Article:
In Chinese Medical theory, there are peak times for activities of the various organs. This concept is useful because when we are out of balance with disease or other issues, sometimes we can find clues based on the time of the symptoms. The above graphic shows us not only when each organ (as conceived in Chinese Medicine) is most active, but also explains which of the 5 elements they are associated with. More on that complicated topic in later blogs, but let’s just keep it simple for now. This clock is a great concept to help guide you on the best times of day to eat, sleep, and work.
As you can see, most of us wake up between 5 and 7 am. Somewhat unsurprisingly, this is a time when the bowel is active. Many people have a regular bowel movement upon awakening. This is a natural, healthy time to do so. Then, between 7 and 9 am, it’s the time the stomach is most active. This is why breakfast is so crucial, and why skipping the first meal of the day can really impact your energy. Indeed, my integrative medicine physician always advises that if you are going to fast (intermittent fasting is all the rage these days), it should be later in the day. An expression he always shares: eat your first meal like a prince, your second like a peasant, and your third like a pauper. There’s a whole body of evidence on why eating most of your calories earlier in the day makes sense from a Western scientific perspective as well. But as is often the case, Chinese philosophers figured this out a few millennia ago.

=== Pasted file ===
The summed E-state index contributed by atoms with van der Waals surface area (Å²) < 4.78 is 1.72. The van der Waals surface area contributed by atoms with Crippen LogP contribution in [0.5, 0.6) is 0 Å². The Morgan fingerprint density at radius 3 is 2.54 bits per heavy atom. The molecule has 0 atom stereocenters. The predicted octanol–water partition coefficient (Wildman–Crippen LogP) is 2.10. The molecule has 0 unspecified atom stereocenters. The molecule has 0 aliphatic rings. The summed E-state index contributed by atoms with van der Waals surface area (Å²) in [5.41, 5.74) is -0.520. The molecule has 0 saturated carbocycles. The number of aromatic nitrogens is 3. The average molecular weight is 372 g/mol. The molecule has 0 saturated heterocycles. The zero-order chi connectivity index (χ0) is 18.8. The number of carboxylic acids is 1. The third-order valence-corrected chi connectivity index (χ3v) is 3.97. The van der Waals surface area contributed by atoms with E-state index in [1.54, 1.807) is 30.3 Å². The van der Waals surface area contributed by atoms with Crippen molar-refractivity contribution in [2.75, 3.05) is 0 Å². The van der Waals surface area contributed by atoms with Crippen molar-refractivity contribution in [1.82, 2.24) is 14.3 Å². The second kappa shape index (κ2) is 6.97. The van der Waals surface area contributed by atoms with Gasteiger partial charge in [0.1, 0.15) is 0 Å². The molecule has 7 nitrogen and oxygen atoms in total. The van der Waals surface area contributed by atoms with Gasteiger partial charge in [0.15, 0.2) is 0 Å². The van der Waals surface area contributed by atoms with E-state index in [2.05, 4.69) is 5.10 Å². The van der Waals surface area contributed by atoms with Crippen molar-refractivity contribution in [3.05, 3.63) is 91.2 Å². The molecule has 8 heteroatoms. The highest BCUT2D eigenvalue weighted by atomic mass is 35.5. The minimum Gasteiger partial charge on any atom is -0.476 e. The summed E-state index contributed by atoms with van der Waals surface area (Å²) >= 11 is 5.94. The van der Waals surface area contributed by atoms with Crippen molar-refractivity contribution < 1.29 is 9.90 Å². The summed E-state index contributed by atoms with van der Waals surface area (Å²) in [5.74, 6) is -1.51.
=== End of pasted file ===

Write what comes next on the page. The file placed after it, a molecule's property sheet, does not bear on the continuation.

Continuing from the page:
Later in the morning, we have the spleen and heart hard at work. For all of my fellow morning larks out there who are most productive early in the day – this is our time to shine. Perhaps some coffee and a relatively light lunch power us through the work day’s tasks, or on our weekend warrior fitness routines. We have energy to spare for our bodies and top mental clarity. Note – the spleen has a fairly different role than in the Western conception, primarily it is thought to help pull qi (energy) from food to fuel us.
In the afternoon hours, we tend to slow down physically and mentally. Again, this isn’t a Chinese phenomenon only. There’s a reason the Europeans have their siestas – we become drowsy after a decent lunch and our circadian rhythm hits its lowest point of the waking day. We are wired to want to rest up for a bit. We may catch a bit of a second wind as the late afternoon turns to evening and the bladder releases the excess from our earlier meals.
Dinnertime can be a controversial topic. Many in the West like their last meal at 7 or 8 pm. When I was living in South Asia, it seemed you wouldn’t dream of dinner until 9 or 10 pm (this was like torture for me). But in the Chinese perspective (and thankfully, the Midwest from which I originate), it must be 5-7pm for supper. This will optimize the ability of the kidney to store nutrients. Also, as per my doctor, one doesn’t want to eat a big heavy meal in the evening. Indeed, as a sleep health professional, I often hear of patients who are kept up with their GERD (reflux) due to consuming rich/spicy foods late at night. It can seem like a heresy here on the East Coast of the US from where I am writing, but I urge you to take your dinner more like an elderly relative than a busy/youthful worker-bee. Your body (and your sleep) will thank you.